The Gigastack demonstration project is located at Phillips 66’s Humber Refinery in North Lincolnshire, UK. Image courtesy of Phillips 66.
Orstead’s Hornsea 2 offshore wind farm will supply power to the electrolyser system of the Gigastack demonstration project. Image courtesy of Orsted.
Gigastack is a demonstration project for industrial scale production of renewable hydrogen. Image courtesy of Phillips 66.

Gigastack is a demonstration project in the UK for industrial scale, low-cost renewable hydrogen production through the electrolysis process.

The innovative project is being undertaken by a consortium led by ITM Power, an electrolyser systems manufacturer based in Sheffield, UK, while the other partners are wind power producer Orsted, oil refining company Phillips 66, and low-carbon energy consultant Element Energy.

The design of a 5MW electrolyser stack was developed and an initial feasibility study was completed as part of phase one of the project in September 2019.

The project advanced to phase two after securing funding from the UK Government in February 2020.

UK Government funding for Gigastack

The Gigastack consortium partners received £7.5m ($10m) funding from the Department for Business, Energy and Industrial Strategy (BEIS), Government of the UK, in February 2020.

Gigastack was one of the five demonstration phase projects related to bulk hydrogen production and supply in the country that received financial assistance from the BEIS innovation fund, as part of the £90m ($115m) package in support of UK’s 2050 net-zero greenhouse gas emission target.

The project had also received a funding of £499,905 from the UK government for conducting a feasibility study during phase one in 2019.

Gigastack project phase two details

A front-end engineering and design (FEED) study for the deployment of a 100MW electrolyser system at the Phillips 66-operated Humber refinery in North Lincolnshire will be conducted as part of the phase two development of the Gigastack pilot project.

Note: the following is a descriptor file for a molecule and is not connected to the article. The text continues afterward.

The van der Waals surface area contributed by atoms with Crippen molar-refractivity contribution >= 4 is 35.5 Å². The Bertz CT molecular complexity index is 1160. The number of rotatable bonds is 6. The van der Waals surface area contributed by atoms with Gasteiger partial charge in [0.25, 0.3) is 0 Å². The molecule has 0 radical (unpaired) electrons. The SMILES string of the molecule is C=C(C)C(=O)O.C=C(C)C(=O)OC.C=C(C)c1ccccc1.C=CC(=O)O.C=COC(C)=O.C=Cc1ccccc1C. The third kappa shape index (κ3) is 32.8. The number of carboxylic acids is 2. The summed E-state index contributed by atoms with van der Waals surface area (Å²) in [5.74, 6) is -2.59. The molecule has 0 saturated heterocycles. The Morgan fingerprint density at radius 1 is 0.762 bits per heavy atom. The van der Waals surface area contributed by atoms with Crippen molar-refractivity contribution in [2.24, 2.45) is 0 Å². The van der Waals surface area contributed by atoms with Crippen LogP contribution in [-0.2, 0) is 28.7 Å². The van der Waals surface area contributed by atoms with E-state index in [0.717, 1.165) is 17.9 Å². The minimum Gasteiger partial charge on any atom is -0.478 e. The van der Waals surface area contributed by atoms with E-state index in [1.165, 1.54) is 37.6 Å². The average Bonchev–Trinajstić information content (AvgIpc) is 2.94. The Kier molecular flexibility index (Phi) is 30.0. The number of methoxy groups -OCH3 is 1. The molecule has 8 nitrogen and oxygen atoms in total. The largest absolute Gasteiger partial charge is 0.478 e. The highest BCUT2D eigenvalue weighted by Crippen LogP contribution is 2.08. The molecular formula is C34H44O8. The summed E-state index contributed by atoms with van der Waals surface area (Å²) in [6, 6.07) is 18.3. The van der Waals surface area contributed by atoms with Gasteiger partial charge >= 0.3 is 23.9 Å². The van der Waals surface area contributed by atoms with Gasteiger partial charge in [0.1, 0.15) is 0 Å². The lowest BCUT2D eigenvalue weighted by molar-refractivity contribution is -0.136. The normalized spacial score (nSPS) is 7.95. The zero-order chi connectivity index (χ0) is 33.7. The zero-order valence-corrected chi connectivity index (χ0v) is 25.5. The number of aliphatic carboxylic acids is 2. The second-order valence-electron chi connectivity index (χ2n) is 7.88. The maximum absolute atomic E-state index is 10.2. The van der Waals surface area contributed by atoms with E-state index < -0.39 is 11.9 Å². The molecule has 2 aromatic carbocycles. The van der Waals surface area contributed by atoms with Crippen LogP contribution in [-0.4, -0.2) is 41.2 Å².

The FEED will incorporate staged installations of electrolyser module systems using ITM Power’s new generation polymer electrolyte membrane (PEM) electrolyser stack technology, with the rated capacity of each electrolyser module system as 20MW.

The power required for the electrolysis process will be sourced from Orsted’s 1.4GW Hornsea Two offshore wind farm which is expected to come online in 2022.

The hydrogen generated at the electrolyser facility will be used for carbon-free refining processes at the Humber refinery.

Demonstration site details

The 100MW electrolyser system will be located at Humber refinery in North Lincolnshire on the northeast coast of the UK.

Spread over a 480acre-site, the refinery is located close to the Hornsea substation.

The crude processing capacity of the Humber refinery is 221,000 barrels per day (bpd).

Objectives of the Gigastack demonstration project

ITM Power will install and test the semi-automated manufacturing machines for producing high-capacity and low-cost electrolyser stacks as part of the project.

Apart from finalising manufacturing designs and the company will also test its new generation of electrolyser stack technology for further cost reduction and improved efficiency.

The Gigastack demonstration project at the Humber refinery will help identify regulatory, technical and commercial challenges involved in the industrial-scale application of renewable hydrogen systems.

ITM Power’s electrolyser manufacturing facility

In July 2019, ITM Power signed a lease agreement to set up a manufacturing facility at PLP Bessemer Park in Sheffield, UK.

The proposed semi-automated manufacturing facility is planned to manufacture 5MW capacity electrolysers. The company currently manufactures electrolysers of only 0.67MW capacity.

Subject to the outcomes of the on-going demonstration project, the annual electrolyser manufacturing capacity of the proposed Sheffield factory will be increased to 300MW by 2023 and 1GW by 2025.

Methods of hydrogen production

Hydrogen can be produced mainly through methods namely electrolysis and natural gas reforming process.

The majority of commercial hydrogen is produced through the natural gas reformation process, which is considered to be a carbon-intensive process.

Whereas, in the electrolysis process, the water is split into hydrogen and oxygen in an electrolyser. The types of electrolysis processes include polymer electrolyte membrane (PEM) electrolysis and alkaline electrolysis.

If the electrolysis process utilises electricity from renewable sources, the net carbon emissions associated with hydrogen fuel production becomes zero.